When I put up a bird feeder a couple of years ago it began to attract many...
When I put up a bird feeder a couple of years ago it began to attract many squirrels. At first I was upset but I started to fall in love with these adorable critters, so I put out more nuts and seeds for them. I noticed my lawn and garden became a lot greener and more productive, and I had less weed trees growing everywhere. So for the first twelve years, before the squirrels, I struggled with the lawn, garden, and insects. Now, for the last five years, the garden is so much better, and I also noticed less grubs and less cicadas when I would dig for my garden. We will be moving in a few years and would like to plant conifer producing trees that are healthy for squirrels in my 45' by 300' lot. What would you recommend that is healthy for squirrels and healthy and non invasive for Bergen County New Jersey?
I love the photo you attached. It made me smile.
A balanced ecosystem is always a great idea. Sometimes residential areas can be more than a little bit out of balance, promoting non-native plants and animals at the exclusion of the animals native to the area. I am glad that you have found a reason to love squirrels and would like to ensure that you have them in your new yard.
It is pretty obvious that squirrels love nuts and seeds. The squirrels that you will find in New Jersey are Fox Squirrels and Gray Squirrels. These animals thrive on a variety of nuts and seeds. You don't necessarily need to plant conifer trees, and in fact, planting a variety of conifers, oaks, hickory or walnuts would provide a healthier, sustainable food source for the squirrels. The local Extension office in New Jersey can provide you with a list of Native Trees for you to plant. However another great source is the New Jersey native plant society. I've provided their website link here. http://www.npsnj.org/pages/nativeplants_Plant_Lists.html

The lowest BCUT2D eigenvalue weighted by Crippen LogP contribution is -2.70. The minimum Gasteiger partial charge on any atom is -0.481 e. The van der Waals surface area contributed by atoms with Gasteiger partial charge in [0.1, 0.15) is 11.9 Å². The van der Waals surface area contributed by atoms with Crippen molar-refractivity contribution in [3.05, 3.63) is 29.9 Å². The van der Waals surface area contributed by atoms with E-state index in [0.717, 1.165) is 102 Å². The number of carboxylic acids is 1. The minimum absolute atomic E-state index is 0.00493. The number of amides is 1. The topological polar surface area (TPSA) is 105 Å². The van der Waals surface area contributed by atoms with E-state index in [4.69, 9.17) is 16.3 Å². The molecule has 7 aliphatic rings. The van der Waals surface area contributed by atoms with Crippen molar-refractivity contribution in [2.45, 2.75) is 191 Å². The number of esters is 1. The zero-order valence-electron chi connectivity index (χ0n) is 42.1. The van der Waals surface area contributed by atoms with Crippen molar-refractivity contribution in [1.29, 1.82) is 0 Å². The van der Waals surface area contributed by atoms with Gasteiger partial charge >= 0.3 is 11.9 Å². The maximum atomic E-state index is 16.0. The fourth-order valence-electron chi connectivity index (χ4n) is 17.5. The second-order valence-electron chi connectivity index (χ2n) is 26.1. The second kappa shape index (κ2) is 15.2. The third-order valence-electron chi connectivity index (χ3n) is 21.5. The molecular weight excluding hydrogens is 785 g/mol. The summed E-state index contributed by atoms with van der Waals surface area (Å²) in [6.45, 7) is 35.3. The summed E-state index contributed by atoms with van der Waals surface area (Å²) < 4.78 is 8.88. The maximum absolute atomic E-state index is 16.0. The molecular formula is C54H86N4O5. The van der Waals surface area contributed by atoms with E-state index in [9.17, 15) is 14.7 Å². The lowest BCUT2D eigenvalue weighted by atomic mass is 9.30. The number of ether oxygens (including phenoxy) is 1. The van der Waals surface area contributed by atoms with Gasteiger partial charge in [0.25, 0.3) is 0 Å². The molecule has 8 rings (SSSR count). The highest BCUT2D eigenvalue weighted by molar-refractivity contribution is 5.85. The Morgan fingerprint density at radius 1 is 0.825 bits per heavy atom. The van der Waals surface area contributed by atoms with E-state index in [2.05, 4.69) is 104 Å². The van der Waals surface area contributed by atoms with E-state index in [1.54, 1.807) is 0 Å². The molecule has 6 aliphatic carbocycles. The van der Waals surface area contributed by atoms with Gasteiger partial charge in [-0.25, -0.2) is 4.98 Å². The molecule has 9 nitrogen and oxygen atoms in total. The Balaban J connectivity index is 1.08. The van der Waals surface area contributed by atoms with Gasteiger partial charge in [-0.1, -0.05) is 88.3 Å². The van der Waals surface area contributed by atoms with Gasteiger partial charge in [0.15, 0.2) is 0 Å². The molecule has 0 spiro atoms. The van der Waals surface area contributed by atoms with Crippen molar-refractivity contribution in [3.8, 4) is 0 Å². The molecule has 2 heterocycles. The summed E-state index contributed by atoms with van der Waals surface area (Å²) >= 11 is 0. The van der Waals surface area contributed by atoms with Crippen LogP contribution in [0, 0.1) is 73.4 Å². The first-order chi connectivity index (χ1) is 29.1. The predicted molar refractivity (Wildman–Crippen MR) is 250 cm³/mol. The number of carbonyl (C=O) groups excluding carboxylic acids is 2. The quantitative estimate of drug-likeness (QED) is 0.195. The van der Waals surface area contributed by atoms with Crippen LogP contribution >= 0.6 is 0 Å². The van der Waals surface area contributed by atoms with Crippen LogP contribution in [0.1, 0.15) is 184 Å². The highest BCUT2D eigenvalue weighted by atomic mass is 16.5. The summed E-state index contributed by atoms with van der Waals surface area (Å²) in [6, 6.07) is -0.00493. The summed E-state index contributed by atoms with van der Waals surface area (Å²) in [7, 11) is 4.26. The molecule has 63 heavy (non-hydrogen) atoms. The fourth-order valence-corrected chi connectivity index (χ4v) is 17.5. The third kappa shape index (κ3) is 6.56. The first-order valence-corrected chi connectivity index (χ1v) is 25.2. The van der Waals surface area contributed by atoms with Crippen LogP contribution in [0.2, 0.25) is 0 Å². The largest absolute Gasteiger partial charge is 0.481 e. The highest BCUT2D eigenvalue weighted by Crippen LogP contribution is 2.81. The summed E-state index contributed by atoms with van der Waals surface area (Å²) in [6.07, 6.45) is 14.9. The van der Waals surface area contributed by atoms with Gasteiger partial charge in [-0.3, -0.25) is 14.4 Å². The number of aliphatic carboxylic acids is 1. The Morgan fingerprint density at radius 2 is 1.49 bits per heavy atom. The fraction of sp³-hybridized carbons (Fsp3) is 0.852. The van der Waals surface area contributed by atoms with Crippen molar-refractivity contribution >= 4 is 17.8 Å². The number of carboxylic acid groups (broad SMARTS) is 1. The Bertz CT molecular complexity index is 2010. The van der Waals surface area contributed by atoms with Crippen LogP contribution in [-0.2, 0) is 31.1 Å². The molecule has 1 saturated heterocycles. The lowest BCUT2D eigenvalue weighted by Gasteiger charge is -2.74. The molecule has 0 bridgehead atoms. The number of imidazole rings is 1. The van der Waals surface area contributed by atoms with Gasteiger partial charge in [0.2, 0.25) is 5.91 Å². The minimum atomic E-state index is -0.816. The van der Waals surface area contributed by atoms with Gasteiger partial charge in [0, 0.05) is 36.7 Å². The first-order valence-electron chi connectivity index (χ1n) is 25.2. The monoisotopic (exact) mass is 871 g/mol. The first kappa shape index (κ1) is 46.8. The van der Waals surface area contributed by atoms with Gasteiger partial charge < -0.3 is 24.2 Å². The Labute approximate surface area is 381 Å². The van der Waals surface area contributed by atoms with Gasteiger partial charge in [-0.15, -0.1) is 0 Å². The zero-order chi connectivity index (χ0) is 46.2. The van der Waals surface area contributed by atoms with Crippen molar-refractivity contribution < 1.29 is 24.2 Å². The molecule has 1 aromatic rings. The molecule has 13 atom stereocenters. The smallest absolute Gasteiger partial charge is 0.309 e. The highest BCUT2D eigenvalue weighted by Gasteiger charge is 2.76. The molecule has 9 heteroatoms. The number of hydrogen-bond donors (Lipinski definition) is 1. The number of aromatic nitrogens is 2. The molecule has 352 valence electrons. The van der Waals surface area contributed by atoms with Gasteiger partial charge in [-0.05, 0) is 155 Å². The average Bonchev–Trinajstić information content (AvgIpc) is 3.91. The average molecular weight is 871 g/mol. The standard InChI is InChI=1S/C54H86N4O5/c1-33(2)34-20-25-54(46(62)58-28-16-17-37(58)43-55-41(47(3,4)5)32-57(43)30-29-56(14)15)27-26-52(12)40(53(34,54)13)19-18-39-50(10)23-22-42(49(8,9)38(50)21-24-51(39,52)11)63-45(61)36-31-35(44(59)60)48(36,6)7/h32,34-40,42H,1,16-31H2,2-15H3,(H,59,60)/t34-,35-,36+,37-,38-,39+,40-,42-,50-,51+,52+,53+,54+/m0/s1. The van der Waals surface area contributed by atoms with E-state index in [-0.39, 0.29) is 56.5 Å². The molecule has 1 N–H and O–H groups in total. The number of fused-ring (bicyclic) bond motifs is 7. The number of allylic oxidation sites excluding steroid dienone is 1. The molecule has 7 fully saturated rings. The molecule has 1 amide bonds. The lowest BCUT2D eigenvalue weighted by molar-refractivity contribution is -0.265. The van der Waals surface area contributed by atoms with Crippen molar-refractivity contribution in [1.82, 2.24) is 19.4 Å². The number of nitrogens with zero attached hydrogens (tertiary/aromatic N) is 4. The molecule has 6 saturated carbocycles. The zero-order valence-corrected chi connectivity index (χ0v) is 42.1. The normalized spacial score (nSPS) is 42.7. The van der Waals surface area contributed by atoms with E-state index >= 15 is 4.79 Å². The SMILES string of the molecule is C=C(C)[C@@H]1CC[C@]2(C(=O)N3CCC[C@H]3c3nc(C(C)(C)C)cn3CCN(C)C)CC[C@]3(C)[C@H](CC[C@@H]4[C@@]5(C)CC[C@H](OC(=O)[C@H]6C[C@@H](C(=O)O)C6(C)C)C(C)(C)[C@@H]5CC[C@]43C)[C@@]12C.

Please remember that you CAN have too much of a good thing. I do not recommend setting out food for gray or fox squirrels in residential areas. Even bird seed can provide "too much" food, if there are 'mast' bearing trees (oak, walnut, hickory) and conifers nearby. These species of squirrel can reproduce young twice a year. Providing extra food increases the health of the females, and can cause them to have triplets. If the food resources create more squirrels than there is natural space for, the squirrels will begin to look for shelter in your house, shed, etc. And that is never a good thing.
All the best,
Thank you so much for the references! I will start using them right away! I've been concerned about the squirrel population because a lot of people have been clearing away their trees on our unusually big lawns for this part of our suburb. Most of the trees had been fruit (this used to be an orchard) various berry trees. My neighbor started trapping and killing squirrels many years ago. Our houses and driveways were covered with cicadas and our yards were crawling with grubs. The soil was very clay like. I begged him to stop (I'm convinced it was the deer I see in his yard every day that were ruining his garden, not the squirrels) and offered to help him build a fence. He took away the trap and everything is so much nicer. But I agree, I think it can be too much of a good thing and would like to restore some natural habitat for them. We are also guilty of cutting down old fruit trees making small hard fruits and mulberry that was messing up our cars, haha.
I'm happy to help. I'm glad that you appreciate our wildlife diversity. If you are worried about car damage from mast trees, Ash and Maple are also eaten by squirrels, although the seeds do require clean-up on the lawn.
I do agree that squirrels can be great at keeping cicada and grub populations down. The birds that used the trees that were cut down probably also helped remove those grubs! Biodiversity is the key to success, right?!
All the best,